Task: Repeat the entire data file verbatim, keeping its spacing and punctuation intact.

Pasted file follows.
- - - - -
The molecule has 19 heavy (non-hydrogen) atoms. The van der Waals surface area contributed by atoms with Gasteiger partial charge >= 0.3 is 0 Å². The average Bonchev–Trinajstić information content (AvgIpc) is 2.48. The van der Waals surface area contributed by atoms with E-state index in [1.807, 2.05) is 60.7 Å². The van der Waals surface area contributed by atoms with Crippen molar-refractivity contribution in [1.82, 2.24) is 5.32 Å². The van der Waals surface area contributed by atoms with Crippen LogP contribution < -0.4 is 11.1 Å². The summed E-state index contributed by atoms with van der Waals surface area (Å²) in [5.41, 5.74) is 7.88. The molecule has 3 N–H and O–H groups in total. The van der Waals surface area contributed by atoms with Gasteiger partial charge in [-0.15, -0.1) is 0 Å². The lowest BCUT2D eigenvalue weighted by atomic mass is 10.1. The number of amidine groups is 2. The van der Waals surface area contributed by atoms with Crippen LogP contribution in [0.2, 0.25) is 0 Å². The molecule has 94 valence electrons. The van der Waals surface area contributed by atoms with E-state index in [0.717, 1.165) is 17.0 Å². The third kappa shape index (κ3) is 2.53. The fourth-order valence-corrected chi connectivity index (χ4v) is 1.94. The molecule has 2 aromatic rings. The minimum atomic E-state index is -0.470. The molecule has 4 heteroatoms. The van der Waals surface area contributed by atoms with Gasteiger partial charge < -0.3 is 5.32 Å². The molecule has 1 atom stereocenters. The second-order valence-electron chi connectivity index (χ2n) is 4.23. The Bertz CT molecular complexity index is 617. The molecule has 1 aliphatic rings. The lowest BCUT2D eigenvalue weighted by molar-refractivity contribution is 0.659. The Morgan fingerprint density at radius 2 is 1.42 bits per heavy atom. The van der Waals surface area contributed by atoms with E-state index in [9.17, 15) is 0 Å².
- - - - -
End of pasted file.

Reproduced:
The molecule has 19 heavy (non-hydrogen) atoms. The van der Waals surface area contributed by atoms with Gasteiger partial charge >= 0.3 is 0 Å². The average Bonchev–Trinajstić information content (AvgIpc) is 2.48. The van der Waals surface area contributed by atoms with E-state index in [1.807, 2.05) is 60.7 Å². The van der Waals surface area contributed by atoms with Crippen molar-refractivity contribution in [1.82, 2.24) is 5.32 Å². The van der Waals surface area contributed by atoms with Crippen LogP contribution < -0.4 is 11.1 Å². The summed E-state index contributed by atoms with van der Waals surface area (Å²) in [5.41, 5.74) is 7.88. The molecule has 3 N–H and O–H groups in total. The van der Waals surface area contributed by atoms with Gasteiger partial charge in [-0.15, -0.1) is 0 Å². The lowest BCUT2D eigenvalue weighted by atomic mass is 10.1. The number of amidine groups is 2. The van der Waals surface area contributed by atoms with Crippen LogP contribution in [0.2, 0.25) is 0 Å². The molecule has 94 valence electrons. The van der Waals surface area contributed by atoms with E-state index in [0.717, 1.165) is 17.0 Å². The third kappa shape index (κ3) is 2.53. The fourth-order valence-corrected chi connectivity index (χ4v) is 1.94. The molecule has 2 aromatic rings. The minimum atomic E-state index is -0.470. The molecule has 4 heteroatoms. The van der Waals surface area contributed by atoms with Gasteiger partial charge < -0.3 is 5.32 Å². The molecule has 1 atom stereocenters. The second-order valence-electron chi connectivity index (χ2n) is 4.23. The Bertz CT molecular complexity index is 617. The molecule has 1 aliphatic rings. The lowest BCUT2D eigenvalue weighted by molar-refractivity contribution is 0.659. The Morgan fingerprint density at radius 2 is 1.42 bits per heavy atom. The van der Waals surface area contributed by atoms with E-state index in [9.17, 15) is 0 Å².